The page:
As a young professional starting a new job, you will have a lot to learn and your bosses and colleagues will expect that. However, there are some tactics that you can use to stand out right away. Follow these 10 tricks and I guarantee that you will impress your superiors and quickly get a good reputation around the office.
10. Ask questions, don’t be a know-it-all
This is your first job. Everyone else knows that you don’t know it all. Make sure you know that, too; otherwise you’ll turn people off. Show them you’re embracing the learning process. Always ask questions upfront, make sure you fully understand instructions, and graciously accept advice and guidance. No one will ever fault you for asking questions and it will probably save you from making a mistake later on.
9. When you do make a mistake…
Own it. Right away. It sucks and is hard to “fess up,” but the sooner you notify the right people of the mistake, the easier it will be to fix it. Apologize that it happened (sincerely, but confidently) and propose your best solution. You will make a big mistake at some point, especially as a newbie, but if you handle it gracefully, you may actually leave people impressed with you…even if it was your fault.
8. Be positive and enthusiastic – consistently
Frankly, being positive all the time is hard for a lot of people. Do it anyway. When your bosses know that they can rely on you to eagerly take on tasks, you will go a long way. Whenever you have legitimate concerns about something (reaching a lofty goal, for example) make sure you express them with a can-do attitude and specific proposed solutions.
7. Always have a pen and pad
If you’re going to a big meeting or if someone calls you into their office, come with a pen and pad every time. It shows that you consistently bring your A-game and are always ready. If you don’t end up needing it, no big deal. If you do need it, and have to run back to your desk to grab it…minus one point. This is the easiest one on the list, so there’s really no reason not to do it!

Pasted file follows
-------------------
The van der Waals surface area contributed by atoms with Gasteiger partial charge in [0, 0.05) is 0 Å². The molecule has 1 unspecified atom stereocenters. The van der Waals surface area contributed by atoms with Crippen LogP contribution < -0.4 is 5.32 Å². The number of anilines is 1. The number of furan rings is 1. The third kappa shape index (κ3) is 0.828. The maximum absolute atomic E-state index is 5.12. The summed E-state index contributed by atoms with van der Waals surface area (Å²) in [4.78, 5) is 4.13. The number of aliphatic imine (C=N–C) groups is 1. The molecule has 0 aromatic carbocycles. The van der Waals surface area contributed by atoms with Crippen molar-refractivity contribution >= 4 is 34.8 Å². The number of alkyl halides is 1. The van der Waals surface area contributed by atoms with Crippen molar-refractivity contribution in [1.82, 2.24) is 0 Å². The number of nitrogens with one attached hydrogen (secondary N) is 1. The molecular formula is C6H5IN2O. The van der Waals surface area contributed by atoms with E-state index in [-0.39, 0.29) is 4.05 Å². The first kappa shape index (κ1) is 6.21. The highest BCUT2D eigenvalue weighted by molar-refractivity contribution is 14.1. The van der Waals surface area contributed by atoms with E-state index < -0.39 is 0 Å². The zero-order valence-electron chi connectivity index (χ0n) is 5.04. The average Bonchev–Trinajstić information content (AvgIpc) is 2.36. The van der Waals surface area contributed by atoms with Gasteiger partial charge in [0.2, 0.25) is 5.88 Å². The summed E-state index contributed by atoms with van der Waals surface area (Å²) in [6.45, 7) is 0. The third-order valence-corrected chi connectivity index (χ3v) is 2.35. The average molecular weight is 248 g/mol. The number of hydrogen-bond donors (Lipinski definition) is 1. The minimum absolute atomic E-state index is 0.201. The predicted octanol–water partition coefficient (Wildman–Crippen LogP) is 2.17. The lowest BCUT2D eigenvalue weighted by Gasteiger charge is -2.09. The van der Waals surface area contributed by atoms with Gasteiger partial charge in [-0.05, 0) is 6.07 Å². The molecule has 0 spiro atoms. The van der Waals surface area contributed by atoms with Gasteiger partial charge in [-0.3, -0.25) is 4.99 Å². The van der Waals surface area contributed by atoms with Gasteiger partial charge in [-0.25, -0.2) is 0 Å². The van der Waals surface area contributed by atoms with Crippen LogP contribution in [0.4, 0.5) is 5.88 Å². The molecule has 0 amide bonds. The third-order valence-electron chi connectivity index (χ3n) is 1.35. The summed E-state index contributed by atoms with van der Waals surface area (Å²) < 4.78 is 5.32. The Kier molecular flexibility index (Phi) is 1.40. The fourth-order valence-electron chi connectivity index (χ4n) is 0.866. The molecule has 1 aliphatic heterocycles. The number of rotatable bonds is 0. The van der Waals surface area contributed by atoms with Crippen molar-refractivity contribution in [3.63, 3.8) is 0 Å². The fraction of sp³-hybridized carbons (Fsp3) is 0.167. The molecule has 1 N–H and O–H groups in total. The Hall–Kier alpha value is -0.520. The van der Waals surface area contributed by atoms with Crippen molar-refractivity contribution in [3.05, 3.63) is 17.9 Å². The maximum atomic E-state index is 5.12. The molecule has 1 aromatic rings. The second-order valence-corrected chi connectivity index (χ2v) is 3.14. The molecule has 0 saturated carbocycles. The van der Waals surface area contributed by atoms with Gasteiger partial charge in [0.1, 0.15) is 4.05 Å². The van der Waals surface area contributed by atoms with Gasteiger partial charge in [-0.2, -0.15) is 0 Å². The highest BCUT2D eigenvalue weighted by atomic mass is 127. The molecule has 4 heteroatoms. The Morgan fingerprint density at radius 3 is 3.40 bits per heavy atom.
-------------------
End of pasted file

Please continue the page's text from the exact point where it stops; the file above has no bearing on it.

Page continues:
6. Ask about deadlines, how to prioritize
When given a new task, make sure you understand how urgent it is (or isn’t), if your boss hasn’t made that clear. Ask them if it should be your top priority or if you should finish your other tasks first or if there is a specific date it is needed by. If someone other than your direct boss gives you work, too, just make sure your boss is aware of that.
5. Be proactive
In school, one gets used to being assigned things. At work, the key to standing out is being proactive. If you finish a project or have a slow day ahead of you, let your boss know that you’re ready to take on more work, rather than waiting for further instruction. Keep a list of medium-priority tasks you can work on between the high priority ones. Or maybe you have some time to help your colleagues with something. The day goes by much faster when you’re busy anyway.
4. First one in, last one out
It’s hard coming in early, especially when you just graduated and are still on college time. But when you’re consistently one of the first ones in the office and one of the last to leave, you will look good. Don’t do it every day just to do it (because you will get burnt out), but show that you aren’t afraid to “burn the midnight oil” during particularly hectic times for your department/company (busy season, major project due, etc.).
3. Don’t be “the drunk one” at the company party
It’s not uncommon for parties to get out of hand, even when it’s a bunch of “professionals.” Inappropriate flirtation, throwing up, bizarre dance moves, loud sh*t-talking…it all happens. Whether it’s a company event, holiday party, conference or work trip, if there is an open bar, someone will make the mistake of getting too drunk and embarrassing themselves. Never be that someone.
2. Know your industry
Whatever that industry is. Be aware of things like: your company’s competitors, potential partnership opportunities, key companies that go public (IPO) and other relevant news. You can stay informed by reading industry-specific publications, listening to podcasts, subscribing to news email lists, taking a class, attending industry meet-ups and networking events—the list goes on. Give your boss regular updates on the most notable stories.
1. Be able to sum up what the hell you do all day
Always assume the CEO or another executive could walk into your office (let’s be honest: cubicle) at any moment and ask you what you’re working on. Have a summary highlighting the most important things ready in your head. Employees often get thrown off by unexpected drop-ins or elevator rides and blank on everything they’re doing while nervously stammering through an answer. The exec will be impressed by your self-assured, straightforward response and, if nothing else, will remember you as someone who adds value to the company.